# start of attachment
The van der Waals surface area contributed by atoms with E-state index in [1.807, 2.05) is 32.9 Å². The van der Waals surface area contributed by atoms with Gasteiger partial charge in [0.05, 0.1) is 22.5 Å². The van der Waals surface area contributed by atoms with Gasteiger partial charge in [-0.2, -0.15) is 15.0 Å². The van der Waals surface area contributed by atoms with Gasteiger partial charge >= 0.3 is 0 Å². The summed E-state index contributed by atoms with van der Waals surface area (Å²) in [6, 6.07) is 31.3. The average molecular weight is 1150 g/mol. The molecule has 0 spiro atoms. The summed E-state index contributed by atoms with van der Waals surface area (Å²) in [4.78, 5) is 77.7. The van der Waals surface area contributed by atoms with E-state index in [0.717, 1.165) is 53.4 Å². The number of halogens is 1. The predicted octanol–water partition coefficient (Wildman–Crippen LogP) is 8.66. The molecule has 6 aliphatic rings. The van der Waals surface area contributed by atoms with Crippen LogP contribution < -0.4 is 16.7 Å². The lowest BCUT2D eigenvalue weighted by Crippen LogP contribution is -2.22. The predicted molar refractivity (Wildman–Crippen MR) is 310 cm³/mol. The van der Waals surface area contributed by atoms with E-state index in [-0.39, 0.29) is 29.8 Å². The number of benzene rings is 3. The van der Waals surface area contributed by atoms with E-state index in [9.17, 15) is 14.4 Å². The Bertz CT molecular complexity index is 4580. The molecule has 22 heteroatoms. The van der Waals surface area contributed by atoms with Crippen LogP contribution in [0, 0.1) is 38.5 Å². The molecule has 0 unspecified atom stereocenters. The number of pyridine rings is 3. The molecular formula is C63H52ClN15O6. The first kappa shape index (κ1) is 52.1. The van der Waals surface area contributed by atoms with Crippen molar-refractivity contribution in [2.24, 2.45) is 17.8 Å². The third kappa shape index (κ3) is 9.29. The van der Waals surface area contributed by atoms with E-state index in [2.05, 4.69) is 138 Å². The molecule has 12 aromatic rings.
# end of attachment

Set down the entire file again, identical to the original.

The van der Waals surface area contributed by atoms with E-state index in [1.807, 2.05) is 32.9 Å². The van der Waals surface area contributed by atoms with Gasteiger partial charge in [0.05, 0.1) is 22.5 Å². The van der Waals surface area contributed by atoms with Gasteiger partial charge in [-0.2, -0.15) is 15.0 Å². The van der Waals surface area contributed by atoms with Gasteiger partial charge >= 0.3 is 0 Å². The summed E-state index contributed by atoms with van der Waals surface area (Å²) in [6, 6.07) is 31.3. The average molecular weight is 1150 g/mol. The molecule has 0 spiro atoms. The summed E-state index contributed by atoms with van der Waals surface area (Å²) in [4.78, 5) is 77.7. The van der Waals surface area contributed by atoms with E-state index in [0.717, 1.165) is 53.4 Å². The number of halogens is 1. The predicted octanol–water partition coefficient (Wildman–Crippen LogP) is 8.66. The molecule has 6 aliphatic rings. The van der Waals surface area contributed by atoms with Crippen LogP contribution < -0.4 is 16.7 Å². The lowest BCUT2D eigenvalue weighted by Crippen LogP contribution is -2.22. The predicted molar refractivity (Wildman–Crippen MR) is 310 cm³/mol. The van der Waals surface area contributed by atoms with E-state index in [-0.39, 0.29) is 29.8 Å². The number of benzene rings is 3. The van der Waals surface area contributed by atoms with E-state index in [9.17, 15) is 14.4 Å². The Bertz CT molecular complexity index is 4580. The molecule has 22 heteroatoms. The van der Waals surface area contributed by atoms with Crippen LogP contribution in [0, 0.1) is 38.5 Å². The molecule has 0 unspecified atom stereocenters. The number of pyridine rings is 3. The molecular formula is C63H52ClN15O6. The first kappa shape index (κ1) is 52.1. The van der Waals surface area contributed by atoms with Crippen molar-refractivity contribution in [2.24, 2.45) is 17.8 Å². The third kappa shape index (κ3) is 9.29. The van der Waals surface area contributed by atoms with E-state index in [2.05, 4.69) is 138 Å². The molecule has 12 aromatic rings.